For concurrent access/modification of the system state, the use of a reentrant lock is recommended, such as com.dautelle.util.ReentrantLock or the new (JDK1.5) java.util.concurrent.locks.ReentrantLock. Provided that factory methods are used instead of the new keyword for object creations, most of the application code is oblivious of the garbage collection issue. (The new keyword always allocates on the heap. The J.A.D.E. library cannot/does not change the virtual machine behavior with regards to class instantiation.) Particular care should be taken with some JDK library methods that may allocate temporary objects onto the heap at each call (setup/initialization heap allocations are okay), and therefore should be avoided or replaced by cleaner classes (e.g., TypeFormat [J.A.D.E. class: com.dautelle.util.TypeFormat] for parsing/formatting of primitive types). Listing 3 provides an example of a real-time handler processing UDP messages

A Nice Side-Effect: Increase of Execution Speed
The cost of allocating an object on the heap is somewhat proportional to that object's size. The cost of reusing an object, however, is independent of its size. In other words, the larger the object, the more performance gain you can expect from using a pool context. For example, adding 1024-bits immutable integers is up to five times faster (LargeInteger versus BigInteger, J.A.D.E. benchmark results). The high performance associated with pool contexts is due not only to object reuse but also to a more efficient use of the CPU internal cache (cache hits are a lot more frequent when objects are being reused).

Recycling objects is more powerful than just recycling memory (a.k.a. GC). It's particularly true for objects requiring some CPU-intensive setup at initialization (e.g., preallocated linked lists or tables). Unlike hardware recycled objects, software recycled objects are as good as new.

The strength of Java resides mostly in its comprehensive library. Unfortunately, the Java API may allocate temporary objects on the heap, which may annihilate the performance gained from using pool contexts (if you save 100 allocations, that's good…but if the API does 1,000 allocations in the process of running your code, saving 100 allocations isn't as big a gain as might be imagined). One solution is for the JVM to support pool contexts, making the new keyword context-sensitive. This change would be backward compatible, as the default context is the heap context. Then the whole Java API would be more deterministic and execute faster.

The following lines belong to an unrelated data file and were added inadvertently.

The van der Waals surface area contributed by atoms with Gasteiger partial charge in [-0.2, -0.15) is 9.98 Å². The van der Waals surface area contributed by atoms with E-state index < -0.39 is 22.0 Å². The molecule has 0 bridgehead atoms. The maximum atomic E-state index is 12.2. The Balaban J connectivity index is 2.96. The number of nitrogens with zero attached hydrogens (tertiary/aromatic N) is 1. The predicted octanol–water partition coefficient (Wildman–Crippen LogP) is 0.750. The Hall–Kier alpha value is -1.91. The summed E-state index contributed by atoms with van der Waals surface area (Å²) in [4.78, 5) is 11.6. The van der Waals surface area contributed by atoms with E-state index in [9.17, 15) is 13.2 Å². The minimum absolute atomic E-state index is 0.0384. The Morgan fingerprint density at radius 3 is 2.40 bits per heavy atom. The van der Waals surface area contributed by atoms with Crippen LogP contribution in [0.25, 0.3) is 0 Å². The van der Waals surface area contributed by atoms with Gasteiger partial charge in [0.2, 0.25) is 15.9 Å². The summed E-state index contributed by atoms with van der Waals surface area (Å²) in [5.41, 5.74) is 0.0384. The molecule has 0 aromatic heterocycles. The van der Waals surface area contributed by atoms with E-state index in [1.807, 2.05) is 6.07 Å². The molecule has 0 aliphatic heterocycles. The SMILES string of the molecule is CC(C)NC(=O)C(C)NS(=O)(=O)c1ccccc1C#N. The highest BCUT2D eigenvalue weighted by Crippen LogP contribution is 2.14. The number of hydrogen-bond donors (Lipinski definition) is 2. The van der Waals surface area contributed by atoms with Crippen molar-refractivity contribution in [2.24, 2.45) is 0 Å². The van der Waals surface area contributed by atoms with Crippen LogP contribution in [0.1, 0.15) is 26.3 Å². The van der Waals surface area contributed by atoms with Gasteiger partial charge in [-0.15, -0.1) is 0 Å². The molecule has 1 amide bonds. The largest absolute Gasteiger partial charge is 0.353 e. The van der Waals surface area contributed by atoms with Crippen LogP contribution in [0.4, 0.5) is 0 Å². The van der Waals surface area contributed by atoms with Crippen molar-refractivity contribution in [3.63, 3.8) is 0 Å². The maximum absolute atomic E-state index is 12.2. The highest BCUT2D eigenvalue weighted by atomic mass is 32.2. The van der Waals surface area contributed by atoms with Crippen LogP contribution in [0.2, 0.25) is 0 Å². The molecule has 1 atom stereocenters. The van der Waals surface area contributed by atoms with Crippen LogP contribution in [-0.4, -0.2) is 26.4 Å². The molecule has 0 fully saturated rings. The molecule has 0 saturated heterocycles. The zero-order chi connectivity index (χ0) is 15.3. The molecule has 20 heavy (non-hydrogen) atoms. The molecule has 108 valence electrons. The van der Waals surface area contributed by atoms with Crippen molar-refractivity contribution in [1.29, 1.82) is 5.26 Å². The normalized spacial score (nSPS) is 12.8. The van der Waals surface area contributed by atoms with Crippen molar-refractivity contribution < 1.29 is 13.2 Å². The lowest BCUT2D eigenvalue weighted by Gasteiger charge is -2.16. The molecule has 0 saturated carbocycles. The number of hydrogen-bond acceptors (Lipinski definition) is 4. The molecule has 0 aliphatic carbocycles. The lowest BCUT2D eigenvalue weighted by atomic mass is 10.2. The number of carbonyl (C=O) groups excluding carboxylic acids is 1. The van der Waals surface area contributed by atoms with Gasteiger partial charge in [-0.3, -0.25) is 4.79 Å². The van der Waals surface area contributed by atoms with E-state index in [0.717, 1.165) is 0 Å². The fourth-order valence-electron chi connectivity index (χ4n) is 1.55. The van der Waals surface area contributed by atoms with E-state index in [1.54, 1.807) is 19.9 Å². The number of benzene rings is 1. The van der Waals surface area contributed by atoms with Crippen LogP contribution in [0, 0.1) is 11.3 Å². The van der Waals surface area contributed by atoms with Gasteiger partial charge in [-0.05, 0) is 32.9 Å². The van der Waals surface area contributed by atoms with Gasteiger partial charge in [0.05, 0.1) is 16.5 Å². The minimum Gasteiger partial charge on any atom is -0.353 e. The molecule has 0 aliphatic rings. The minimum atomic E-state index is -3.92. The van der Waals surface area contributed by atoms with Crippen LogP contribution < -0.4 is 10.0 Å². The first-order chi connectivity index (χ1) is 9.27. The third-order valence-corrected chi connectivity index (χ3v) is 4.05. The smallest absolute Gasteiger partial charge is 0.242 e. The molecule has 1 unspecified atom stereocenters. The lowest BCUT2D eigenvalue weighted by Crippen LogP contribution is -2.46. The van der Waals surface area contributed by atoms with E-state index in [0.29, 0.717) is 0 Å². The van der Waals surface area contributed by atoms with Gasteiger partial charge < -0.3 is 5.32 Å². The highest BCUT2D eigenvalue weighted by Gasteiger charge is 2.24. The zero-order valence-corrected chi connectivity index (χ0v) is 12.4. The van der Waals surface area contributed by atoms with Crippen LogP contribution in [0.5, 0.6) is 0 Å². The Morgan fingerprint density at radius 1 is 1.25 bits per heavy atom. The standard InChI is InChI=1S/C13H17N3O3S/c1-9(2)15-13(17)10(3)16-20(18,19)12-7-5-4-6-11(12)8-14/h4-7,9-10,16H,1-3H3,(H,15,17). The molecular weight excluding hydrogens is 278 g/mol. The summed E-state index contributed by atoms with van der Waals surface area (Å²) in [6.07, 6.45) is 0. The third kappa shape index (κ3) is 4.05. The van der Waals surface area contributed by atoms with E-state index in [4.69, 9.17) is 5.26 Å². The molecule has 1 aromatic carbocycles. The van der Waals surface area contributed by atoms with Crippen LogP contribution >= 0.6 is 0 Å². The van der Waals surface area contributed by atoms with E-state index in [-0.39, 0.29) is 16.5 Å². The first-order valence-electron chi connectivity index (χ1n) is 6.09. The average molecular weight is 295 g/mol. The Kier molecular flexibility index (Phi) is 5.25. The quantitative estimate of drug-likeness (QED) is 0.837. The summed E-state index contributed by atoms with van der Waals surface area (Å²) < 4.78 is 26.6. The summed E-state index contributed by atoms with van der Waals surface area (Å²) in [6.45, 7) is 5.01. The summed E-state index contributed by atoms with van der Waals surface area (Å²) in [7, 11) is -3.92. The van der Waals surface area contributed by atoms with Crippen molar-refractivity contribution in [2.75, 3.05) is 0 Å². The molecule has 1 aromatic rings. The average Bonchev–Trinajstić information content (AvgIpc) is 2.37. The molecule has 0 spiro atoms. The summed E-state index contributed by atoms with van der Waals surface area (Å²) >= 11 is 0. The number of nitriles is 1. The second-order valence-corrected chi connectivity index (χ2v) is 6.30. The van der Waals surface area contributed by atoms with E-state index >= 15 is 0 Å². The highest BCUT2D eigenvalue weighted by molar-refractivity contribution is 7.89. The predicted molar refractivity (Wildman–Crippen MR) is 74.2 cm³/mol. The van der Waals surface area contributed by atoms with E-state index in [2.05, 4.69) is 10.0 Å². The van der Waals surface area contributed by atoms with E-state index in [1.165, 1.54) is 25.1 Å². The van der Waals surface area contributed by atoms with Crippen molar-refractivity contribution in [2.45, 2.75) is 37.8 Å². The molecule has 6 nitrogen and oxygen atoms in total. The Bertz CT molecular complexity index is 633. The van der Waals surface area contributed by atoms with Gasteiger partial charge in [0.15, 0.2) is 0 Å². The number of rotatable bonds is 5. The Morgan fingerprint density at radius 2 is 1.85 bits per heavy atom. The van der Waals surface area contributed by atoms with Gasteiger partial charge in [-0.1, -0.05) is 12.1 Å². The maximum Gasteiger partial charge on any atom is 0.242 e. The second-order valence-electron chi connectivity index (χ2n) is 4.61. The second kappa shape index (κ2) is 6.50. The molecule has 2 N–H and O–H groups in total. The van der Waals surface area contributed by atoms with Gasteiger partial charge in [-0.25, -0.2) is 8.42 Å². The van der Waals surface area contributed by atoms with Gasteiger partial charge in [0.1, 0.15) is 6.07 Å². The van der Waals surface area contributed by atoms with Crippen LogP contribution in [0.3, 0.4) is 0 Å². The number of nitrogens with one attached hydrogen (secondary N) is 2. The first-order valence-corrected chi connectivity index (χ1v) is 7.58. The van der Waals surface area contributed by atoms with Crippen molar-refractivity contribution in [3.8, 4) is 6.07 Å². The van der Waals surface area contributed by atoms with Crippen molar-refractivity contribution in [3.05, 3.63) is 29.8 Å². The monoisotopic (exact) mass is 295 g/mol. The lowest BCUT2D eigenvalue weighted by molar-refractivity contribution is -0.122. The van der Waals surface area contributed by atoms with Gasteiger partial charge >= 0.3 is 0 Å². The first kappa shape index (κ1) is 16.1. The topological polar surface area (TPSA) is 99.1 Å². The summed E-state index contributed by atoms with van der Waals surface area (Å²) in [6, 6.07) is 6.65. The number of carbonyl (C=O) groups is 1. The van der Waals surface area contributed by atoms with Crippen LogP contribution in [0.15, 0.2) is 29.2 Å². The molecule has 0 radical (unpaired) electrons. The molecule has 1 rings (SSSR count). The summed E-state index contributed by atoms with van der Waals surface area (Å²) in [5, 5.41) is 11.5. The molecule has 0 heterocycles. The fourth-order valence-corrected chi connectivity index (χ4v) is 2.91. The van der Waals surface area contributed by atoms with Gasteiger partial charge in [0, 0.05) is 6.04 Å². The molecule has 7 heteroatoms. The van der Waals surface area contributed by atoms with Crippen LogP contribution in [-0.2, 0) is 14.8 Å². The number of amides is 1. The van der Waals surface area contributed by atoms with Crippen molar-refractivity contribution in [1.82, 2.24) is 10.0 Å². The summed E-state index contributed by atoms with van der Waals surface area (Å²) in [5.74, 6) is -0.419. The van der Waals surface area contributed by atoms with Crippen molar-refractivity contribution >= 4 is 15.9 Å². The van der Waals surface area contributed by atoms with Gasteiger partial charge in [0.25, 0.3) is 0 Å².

Concurrent Context: Harnessing Hyper-Threading and Multiprocessors Potential
With the JDK1.5 Tiger release, a significant effort has been accomplished with regard to concurrent programming. Still, the JDK1.5 concurrency packages (java.util.concurrent, java.util.concurrent.atomic, and java.util.concurrent.locks) rely on the dynamic creation of new threads in order to take advantage of concurrent algorithms, which is usually a no-no in the real-time world. Furthermore, it's inefficient for low-level libraries (too much overhead) and synchronization can be tricky.

To address this particular issue, a concurrent context has been created. It allows real-time applications to take advantage of parallel algorithms on multiprocessor cards or even single processors with hyper-threading technology without creating new threads. (HyperThreading doubles the number of executing threads per processor.) This objective is achieved by maintaining a limited number of threads on stand-by. These threads can then be utilized on demand to perform concurrent executions. If all concurrent threads are busy, the current thread executes the concurrent operation itself. Concurrent context is easy to use, provides automatic load-balancing between processors with almost no overhead, and does not require any synchronization code as the parent thread is not allowed (blocks on the exit() call) to exit its concurrent context until all concurrent executions are complete. As soon as a concurrent thread completes its execution, it becomes available again for more, resulting in concurrent threads/processors being busy most of the time. Last but not least, concurrent contexts guarantee the same behavior whether or not the execution is performed by the current thread or a concurrent thread, granted that the concurrent execution's order has no impact on the behavior. In particular, any exception raised by a concurrent thread is propagated to the parent thread and concurrent threads execute in the same context as their parent.